With the clamor for consumption in popular culture — the constant call to spend, spend, spend — it’s important to realize that your future may depend entirely on your ability to save, save, save. In order to save, there’s a subtle psychology involved, and that is to rethink your spending habits with a long-term mindset.

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Pay in cash

Set a budgeted amount and plan to pay in cash. Try to purposely get what you need without spending all of the money. Put a certain amount in a separate pocket or location that you’ll remember. The purpose of this is to try to make do with the smaller amount. The amount that isn’t spent can be deposited into an emergency fund. See if you can make this a habit in an effort to put money away for a long term goal.

Are you investing?

Take advantage of investment accounts. If you know that your coupons and careful shopping will save about $40 per week, don’t leave the savings in your checking account, waiting to be spent on something else. Instead, set up an automatic transfer into an investment account at a discount broker. Or use it to purchase inflation-protected Government I Bonds through a U.S. Treasury account at TreasuryDirect.gov. (You won’t be allowed to withdraw the money for the first year after deposit).

Do you really need that new car?

Many wise savers won’t buy new cars, as it can take up a big portion of your budget. Make sure you still have enough money to invest and consider buying a year-old car with 10,000 miles or less and active warranty. That amount you saved on the purchase price should be automatically applied to your savings.

Credit cards can be dangerous

If you use your credit cards wisely, they can work to your advantage. You can save by using a rewards credit card to get cash back or miles when you make purchases. But this approach can backfire if you carry a balance or spend more than you meant to, just to get the rewards. Track your spending and only use rewards cards for purchases you needed to make anyway. Also, resolve to pay off your credit cards faster, because paying only the minimum monthly payment means adds years to settling these accounts.

More tips to help you reach your long-term goals

Create a budget. Your monthly spending analysis will track progress to goals. Online budgeting sites can help.

Know what you spend. At the beginning of each month to review what you actually spent the previous month.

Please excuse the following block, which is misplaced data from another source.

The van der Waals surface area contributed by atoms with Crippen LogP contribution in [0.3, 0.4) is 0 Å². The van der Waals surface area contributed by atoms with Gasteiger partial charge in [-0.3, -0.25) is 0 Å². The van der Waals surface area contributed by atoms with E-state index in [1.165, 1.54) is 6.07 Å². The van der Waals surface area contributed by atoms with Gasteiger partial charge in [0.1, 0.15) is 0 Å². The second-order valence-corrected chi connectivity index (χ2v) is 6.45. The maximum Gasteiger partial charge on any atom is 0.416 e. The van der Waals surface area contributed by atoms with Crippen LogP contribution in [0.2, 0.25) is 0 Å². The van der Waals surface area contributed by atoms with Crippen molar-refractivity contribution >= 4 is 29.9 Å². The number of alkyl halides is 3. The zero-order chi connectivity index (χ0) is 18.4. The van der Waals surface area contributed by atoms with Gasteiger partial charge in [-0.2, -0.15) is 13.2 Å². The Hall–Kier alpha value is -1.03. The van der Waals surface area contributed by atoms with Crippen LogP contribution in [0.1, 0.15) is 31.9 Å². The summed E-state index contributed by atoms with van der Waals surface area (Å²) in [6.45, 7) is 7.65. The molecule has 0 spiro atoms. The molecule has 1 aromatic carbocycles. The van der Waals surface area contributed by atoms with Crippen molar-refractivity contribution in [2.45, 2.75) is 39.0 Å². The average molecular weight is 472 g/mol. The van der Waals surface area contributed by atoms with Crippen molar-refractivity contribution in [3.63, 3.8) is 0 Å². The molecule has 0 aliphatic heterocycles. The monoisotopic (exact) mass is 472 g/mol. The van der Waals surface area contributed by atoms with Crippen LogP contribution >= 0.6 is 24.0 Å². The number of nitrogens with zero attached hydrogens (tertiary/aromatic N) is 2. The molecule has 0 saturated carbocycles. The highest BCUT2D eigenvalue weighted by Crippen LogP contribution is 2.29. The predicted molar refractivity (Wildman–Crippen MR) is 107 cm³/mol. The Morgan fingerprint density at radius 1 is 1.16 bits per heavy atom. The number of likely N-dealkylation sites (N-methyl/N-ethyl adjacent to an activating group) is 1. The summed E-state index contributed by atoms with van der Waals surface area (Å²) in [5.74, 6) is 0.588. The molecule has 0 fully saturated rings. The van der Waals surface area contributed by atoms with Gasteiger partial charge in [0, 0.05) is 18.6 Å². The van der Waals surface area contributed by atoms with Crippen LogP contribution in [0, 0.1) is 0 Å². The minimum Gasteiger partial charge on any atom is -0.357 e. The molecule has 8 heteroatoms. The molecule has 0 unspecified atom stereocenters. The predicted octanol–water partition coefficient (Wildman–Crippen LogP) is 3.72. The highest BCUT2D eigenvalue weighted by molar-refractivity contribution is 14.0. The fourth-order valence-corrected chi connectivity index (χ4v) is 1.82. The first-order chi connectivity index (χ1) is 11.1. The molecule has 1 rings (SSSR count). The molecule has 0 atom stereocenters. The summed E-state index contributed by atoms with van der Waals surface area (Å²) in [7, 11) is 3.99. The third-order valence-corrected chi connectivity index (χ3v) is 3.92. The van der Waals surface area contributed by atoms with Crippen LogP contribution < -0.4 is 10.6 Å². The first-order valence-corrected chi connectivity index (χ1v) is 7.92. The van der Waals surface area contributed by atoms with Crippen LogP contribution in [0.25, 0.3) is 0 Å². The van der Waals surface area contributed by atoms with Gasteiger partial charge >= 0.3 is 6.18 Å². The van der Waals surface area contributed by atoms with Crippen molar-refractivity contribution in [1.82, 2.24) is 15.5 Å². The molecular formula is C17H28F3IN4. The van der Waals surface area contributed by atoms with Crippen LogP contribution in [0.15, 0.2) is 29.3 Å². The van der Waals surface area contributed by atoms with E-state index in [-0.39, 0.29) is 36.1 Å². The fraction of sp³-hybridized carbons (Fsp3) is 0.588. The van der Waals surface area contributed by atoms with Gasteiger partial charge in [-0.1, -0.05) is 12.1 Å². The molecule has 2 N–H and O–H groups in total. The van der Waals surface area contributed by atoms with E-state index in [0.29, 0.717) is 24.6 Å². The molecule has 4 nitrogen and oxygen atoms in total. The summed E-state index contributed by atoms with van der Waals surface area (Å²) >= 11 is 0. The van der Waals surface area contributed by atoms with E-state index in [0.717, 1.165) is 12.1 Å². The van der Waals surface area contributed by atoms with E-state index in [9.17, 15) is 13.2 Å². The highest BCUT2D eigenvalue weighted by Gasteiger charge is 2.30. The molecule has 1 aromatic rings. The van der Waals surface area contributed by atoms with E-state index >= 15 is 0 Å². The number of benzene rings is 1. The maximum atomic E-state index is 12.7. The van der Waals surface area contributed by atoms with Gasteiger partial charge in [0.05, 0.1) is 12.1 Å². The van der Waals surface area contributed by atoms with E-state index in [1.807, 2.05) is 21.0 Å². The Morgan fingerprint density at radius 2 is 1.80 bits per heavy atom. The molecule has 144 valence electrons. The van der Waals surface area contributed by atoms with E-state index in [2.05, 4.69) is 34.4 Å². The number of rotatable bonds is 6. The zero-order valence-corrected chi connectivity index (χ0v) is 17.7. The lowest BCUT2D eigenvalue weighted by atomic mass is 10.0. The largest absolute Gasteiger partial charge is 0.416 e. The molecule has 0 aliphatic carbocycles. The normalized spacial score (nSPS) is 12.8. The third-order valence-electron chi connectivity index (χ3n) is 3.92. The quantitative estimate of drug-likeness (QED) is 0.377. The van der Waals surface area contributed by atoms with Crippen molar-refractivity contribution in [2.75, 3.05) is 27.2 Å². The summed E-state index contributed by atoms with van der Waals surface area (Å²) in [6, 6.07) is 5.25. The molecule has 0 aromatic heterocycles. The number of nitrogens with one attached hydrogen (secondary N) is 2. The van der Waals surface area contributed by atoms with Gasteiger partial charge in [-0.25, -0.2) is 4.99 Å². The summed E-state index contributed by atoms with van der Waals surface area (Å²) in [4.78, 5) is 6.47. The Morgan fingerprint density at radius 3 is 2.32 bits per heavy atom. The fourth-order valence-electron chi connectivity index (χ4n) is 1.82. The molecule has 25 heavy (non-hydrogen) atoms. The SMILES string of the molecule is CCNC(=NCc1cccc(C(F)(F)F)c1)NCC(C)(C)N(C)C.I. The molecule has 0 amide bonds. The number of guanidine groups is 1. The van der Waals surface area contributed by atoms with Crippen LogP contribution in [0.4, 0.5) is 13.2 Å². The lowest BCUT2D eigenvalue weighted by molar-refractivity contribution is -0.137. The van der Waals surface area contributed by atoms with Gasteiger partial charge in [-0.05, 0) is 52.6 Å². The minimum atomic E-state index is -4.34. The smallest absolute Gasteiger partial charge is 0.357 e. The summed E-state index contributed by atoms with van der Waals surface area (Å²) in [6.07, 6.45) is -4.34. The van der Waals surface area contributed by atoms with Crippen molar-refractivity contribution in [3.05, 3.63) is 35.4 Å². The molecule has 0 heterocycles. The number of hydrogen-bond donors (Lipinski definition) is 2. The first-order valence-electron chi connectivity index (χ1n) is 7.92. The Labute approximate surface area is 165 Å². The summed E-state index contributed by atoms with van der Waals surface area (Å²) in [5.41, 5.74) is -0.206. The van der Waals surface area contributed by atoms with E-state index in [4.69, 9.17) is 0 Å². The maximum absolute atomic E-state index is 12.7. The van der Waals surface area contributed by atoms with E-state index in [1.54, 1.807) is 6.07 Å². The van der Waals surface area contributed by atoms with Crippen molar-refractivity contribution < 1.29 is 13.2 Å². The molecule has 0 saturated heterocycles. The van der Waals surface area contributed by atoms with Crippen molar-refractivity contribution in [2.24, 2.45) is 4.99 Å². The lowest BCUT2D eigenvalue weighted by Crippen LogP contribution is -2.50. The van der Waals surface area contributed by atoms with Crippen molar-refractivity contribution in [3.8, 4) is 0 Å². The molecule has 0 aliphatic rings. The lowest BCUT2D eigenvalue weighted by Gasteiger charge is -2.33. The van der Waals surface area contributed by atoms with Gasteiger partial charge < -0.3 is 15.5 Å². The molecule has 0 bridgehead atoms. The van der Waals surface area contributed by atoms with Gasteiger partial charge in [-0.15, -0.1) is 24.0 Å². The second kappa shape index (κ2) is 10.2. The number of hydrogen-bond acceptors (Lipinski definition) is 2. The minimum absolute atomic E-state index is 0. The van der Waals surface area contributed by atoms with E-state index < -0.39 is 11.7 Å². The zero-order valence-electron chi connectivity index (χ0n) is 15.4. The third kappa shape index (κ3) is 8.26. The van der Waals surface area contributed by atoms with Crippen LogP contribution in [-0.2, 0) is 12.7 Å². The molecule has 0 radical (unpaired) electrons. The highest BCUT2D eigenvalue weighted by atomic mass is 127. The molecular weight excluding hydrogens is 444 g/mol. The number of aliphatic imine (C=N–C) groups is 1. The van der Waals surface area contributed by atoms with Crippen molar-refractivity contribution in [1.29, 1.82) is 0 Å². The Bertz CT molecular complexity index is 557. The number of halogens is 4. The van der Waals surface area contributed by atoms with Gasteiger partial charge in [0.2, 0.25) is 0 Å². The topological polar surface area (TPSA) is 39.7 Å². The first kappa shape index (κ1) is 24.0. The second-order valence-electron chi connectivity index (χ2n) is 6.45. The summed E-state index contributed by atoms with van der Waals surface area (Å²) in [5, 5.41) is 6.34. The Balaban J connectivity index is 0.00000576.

Automate financial transactions. This includes setting aside savings and also paying recurring bills.

Get organized. Gather and centralize your key financial records, including online accounts and passwords.

Check your credit card, bank fees and interest charges. (A personal finance app like Mint will automatically break down these types of expenses for you.) New federal laws require more transparency.

Review insurance terms and rates. Do you still need as much life insurance? Is your home insurance providing you more protection than you need? Does the deductible on your auto coverage make sense as the car’s value declines?

Pay annually for insurance and other annual services and you’ll save money on payments.

With home loan rates still at 50-year lows, take a careful look at refinancing your mortgage.

Regardless of which of these suggestions make the most sense for you, one move is mandatory: Take the time to review your financial affairs and come up with a long-term savings plan that helps you focus on the future.

Set a clear and realistic goal

It’s essential that your long-term savings plan have a clear goal to work toward and one that’s realistically achievable. You’ll be amazed at how small amounts saved each day compound into large amounts over time. It will make your savings goal real by converting these small daily actions into an important, life-changing journey. And it will also keep you motivated.

Successful long-term savings is more important than ever, given the extension of expected longevity, the ominous rise of healthcare costs, and the positive power of compounding interest. Researchers repeatedly find that people greatly underestimate their lifetime financial needs, particularly in retirement.

They’ve also learned that successful employee savings programs need to include formal reminders to help us increase our savings. Automatic “opt out” savings and investment programs are proving to be better at boosting participation in company retirement plans over the earlier “opt in” programs that called for voluntary signups.

There’s more to saving than simply spending less money while shopping. Translate smart spending into smart savings. Being equipped with the ideas mentioned can not only help you spend less, but it can help you free up extra money to put away toward saving goals.

Finally, remember that if you’re struggling with a heavy debt load — take advantage of free or low-cost nonprofit counseling services. The National Foundation for Credit Counseling can help you find a counselor. Fee-only financial advisors also can be found through the National Association of Personal Financial Advisors.

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